What Are Research Data?



Research data are data that[…] are generated as part of scientific activities, including source historical research, experiments, measurements, surveys, et cetera, and that can be digitally and electronically stored.

DFG, 2010

The research data types, formats and structures vary considerably across disciplines. Research data are also called primary data or raw data.



  • Observations: realtime data, survey data
  • Experimental data: lab measurements, chromatograms
  • Simulations: simulation measurements, model measurements
  • (Parts of) software programs
  • Citations or references: collections of data sets already published
  • Other sources: research reports, project data files, correspondence, proposals and applications


There is a broad range of research data types and formats:

  • Models: statistical models, 3D models
  • Multimedia data: JPEG, TIFF, MPEG
  • Numerical data: Excel, SPSS
  • Software/programming languages: Java, C++
  • Text: Word, PDF, XML


  • Documents, tables, data files, lab documentation, videos, audio recordings, workflows, methods, presentrations, transcripts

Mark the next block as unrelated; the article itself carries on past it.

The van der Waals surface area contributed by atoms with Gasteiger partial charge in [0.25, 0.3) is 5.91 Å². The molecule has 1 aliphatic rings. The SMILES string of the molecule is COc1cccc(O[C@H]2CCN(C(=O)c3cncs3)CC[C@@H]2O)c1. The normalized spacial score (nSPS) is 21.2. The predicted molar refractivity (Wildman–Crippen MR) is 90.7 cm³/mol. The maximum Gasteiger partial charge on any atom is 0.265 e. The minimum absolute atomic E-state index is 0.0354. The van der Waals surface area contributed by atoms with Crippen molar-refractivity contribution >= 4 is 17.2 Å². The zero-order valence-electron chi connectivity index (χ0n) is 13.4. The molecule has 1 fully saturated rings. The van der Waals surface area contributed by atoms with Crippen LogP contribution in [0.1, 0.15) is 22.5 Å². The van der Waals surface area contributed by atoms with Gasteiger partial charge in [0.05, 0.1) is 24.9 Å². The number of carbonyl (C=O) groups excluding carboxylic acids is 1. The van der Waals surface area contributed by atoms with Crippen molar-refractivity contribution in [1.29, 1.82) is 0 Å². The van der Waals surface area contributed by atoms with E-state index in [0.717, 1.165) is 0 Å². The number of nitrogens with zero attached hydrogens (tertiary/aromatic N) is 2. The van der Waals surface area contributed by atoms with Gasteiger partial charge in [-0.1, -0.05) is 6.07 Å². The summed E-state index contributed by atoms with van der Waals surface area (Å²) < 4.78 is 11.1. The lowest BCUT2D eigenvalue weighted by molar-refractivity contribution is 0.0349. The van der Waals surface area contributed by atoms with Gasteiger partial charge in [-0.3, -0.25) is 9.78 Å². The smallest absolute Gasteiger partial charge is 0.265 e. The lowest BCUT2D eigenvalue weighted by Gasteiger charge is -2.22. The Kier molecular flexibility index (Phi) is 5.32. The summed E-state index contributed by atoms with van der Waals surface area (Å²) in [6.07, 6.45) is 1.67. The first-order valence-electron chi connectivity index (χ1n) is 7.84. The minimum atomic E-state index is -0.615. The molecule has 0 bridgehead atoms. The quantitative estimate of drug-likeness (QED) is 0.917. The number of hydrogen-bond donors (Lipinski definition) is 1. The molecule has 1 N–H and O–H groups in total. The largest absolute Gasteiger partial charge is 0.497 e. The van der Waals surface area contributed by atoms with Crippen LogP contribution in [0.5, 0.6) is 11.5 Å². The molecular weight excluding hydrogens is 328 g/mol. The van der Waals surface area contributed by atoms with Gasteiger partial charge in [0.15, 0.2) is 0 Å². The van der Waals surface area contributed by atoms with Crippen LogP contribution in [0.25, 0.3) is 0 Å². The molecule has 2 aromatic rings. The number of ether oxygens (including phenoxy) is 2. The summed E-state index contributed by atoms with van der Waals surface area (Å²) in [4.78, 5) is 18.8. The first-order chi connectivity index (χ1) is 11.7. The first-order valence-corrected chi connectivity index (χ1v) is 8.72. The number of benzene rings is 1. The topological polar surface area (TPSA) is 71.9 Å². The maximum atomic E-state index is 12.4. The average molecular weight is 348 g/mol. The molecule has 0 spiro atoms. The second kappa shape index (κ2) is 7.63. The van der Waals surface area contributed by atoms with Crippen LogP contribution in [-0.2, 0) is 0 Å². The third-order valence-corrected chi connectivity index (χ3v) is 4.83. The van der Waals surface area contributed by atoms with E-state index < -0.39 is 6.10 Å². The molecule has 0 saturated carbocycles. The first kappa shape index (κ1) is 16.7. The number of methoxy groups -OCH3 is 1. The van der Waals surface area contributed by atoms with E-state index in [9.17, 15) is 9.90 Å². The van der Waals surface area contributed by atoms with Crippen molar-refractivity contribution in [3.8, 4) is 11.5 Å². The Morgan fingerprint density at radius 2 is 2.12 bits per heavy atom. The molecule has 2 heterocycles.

The Domain Model

Das Curation Continuum (Domänenmodell) nach WissGrid Copyright: WissGrid

Within a research project, there are typically several domains or work environments. They are differentiated, for example, by the means of data exchange, the groups or persons that may access the data, and the type of use.

  • The private domain is the work environment of an individual researcher.
  • The shared domain is the work environment of a research group.
  • The permanent domain is the work environment created for long-term archiving purposes.
  • The domain "Access and Follow-up Use" is the work environment open to researchers world-wide, across all disciplines and sectors.

Each research project requires the use of the first three domains over its lifetime.

It is important that the migration between domains functions as desired. This requires careful planning. The data management plan facilitates a secure migration between domains.

  • Already in the private domain of the individual researcher, the basis for a later data transfer to other domains should be created.
  • For the transition to the group domain, rules for the joint generation and use of research data are required.
  • In case that a long-term storage of data is desired and publication is planned, additional information to facilitate understanding and follow-up use of the data across disciplines should be provided.
  • Importantly, the data could be relevant for a number of different research contexts. Frequently, data generated in one discipline today provides the basis for tomorrrow's research in another discipline.